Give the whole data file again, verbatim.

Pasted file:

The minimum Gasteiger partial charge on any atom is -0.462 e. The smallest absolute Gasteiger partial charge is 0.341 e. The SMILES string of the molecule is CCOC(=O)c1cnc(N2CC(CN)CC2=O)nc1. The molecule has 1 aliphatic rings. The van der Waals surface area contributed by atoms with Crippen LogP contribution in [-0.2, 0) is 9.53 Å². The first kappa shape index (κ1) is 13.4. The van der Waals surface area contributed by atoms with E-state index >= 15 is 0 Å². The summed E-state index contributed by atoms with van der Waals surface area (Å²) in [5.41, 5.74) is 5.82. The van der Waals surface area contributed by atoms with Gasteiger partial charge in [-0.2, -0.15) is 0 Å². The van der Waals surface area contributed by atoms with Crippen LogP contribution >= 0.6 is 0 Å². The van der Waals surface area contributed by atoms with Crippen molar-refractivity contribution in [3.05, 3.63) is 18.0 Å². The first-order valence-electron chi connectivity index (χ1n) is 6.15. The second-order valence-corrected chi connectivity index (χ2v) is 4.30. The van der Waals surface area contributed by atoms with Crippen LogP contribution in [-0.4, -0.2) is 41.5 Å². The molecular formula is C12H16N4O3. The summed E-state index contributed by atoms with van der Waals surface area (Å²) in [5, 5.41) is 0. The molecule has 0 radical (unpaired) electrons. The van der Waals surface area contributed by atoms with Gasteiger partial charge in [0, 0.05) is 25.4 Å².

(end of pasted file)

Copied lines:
The minimum Gasteiger partial charge on any atom is -0.462 e. The smallest absolute Gasteiger partial charge is 0.341 e. The SMILES string of the molecule is CCOC(=O)c1cnc(N2CC(CN)CC2=O)nc1. The molecule has 1 aliphatic rings. The van der Waals surface area contributed by atoms with Crippen LogP contribution in [-0.2, 0) is 9.53 Å². The first kappa shape index (κ1) is 13.4. The van der Waals surface area contributed by atoms with E-state index >= 15 is 0 Å². The summed E-state index contributed by atoms with van der Waals surface area (Å²) in [5.41, 5.74) is 5.82. The van der Waals surface area contributed by atoms with Gasteiger partial charge in [-0.2, -0.15) is 0 Å². The van der Waals surface area contributed by atoms with Crippen LogP contribution >= 0.6 is 0 Å². The van der Waals surface area contributed by atoms with Crippen molar-refractivity contribution in [3.05, 3.63) is 18.0 Å². The first-order valence-electron chi connectivity index (χ1n) is 6.15. The second-order valence-corrected chi connectivity index (χ2v) is 4.30. The van der Waals surface area contributed by atoms with Crippen LogP contribution in [-0.4, -0.2) is 41.5 Å². The molecular formula is C12H16N4O3. The summed E-state index contributed by atoms with van der Waals surface area (Å²) in [5, 5.41) is 0. The molecule has 0 radical (unpaired) electrons. The van der Waals surface area contributed by atoms with Gasteiger partial charge in [0, 0.05) is 25.4 Å².